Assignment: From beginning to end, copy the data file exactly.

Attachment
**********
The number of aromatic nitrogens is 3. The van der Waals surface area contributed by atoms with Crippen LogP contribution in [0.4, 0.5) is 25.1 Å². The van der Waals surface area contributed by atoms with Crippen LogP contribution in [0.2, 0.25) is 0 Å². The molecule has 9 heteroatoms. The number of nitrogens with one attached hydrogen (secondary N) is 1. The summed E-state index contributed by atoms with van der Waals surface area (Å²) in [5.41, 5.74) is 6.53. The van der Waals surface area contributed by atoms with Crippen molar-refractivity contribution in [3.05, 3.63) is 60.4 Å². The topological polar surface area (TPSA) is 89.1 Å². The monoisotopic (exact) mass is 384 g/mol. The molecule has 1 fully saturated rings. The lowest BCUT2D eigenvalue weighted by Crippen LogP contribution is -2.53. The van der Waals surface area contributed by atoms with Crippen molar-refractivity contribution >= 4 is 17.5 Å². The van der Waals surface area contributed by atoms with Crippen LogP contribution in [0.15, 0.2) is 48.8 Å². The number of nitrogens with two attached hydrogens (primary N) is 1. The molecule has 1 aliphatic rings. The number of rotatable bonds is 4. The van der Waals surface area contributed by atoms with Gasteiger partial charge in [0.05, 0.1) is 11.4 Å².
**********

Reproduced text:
The number of aromatic nitrogens is 3. The van der Waals surface area contributed by atoms with Crippen LogP contribution in [0.4, 0.5) is 25.1 Å². The van der Waals surface area contributed by atoms with Crippen LogP contribution in [0.2, 0.25) is 0 Å². The molecule has 9 heteroatoms. The number of nitrogens with one attached hydrogen (secondary N) is 1. The summed E-state index contributed by atoms with van der Waals surface area (Å²) in [5.41, 5.74) is 6.53. The van der Waals surface area contributed by atoms with Crippen molar-refractivity contribution in [3.05, 3.63) is 60.4 Å². The topological polar surface area (TPSA) is 89.1 Å². The monoisotopic (exact) mass is 384 g/mol. The molecule has 1 fully saturated rings. The lowest BCUT2D eigenvalue weighted by Crippen LogP contribution is -2.53. The van der Waals surface area contributed by atoms with Crippen molar-refractivity contribution >= 4 is 17.5 Å². The van der Waals surface area contributed by atoms with Crippen LogP contribution in [0.15, 0.2) is 48.8 Å². The number of nitrogens with two attached hydrogens (primary N) is 1. The molecule has 1 aliphatic rings. The number of rotatable bonds is 4. The van der Waals surface area contributed by atoms with Gasteiger partial charge in [0.05, 0.1) is 11.4 Å².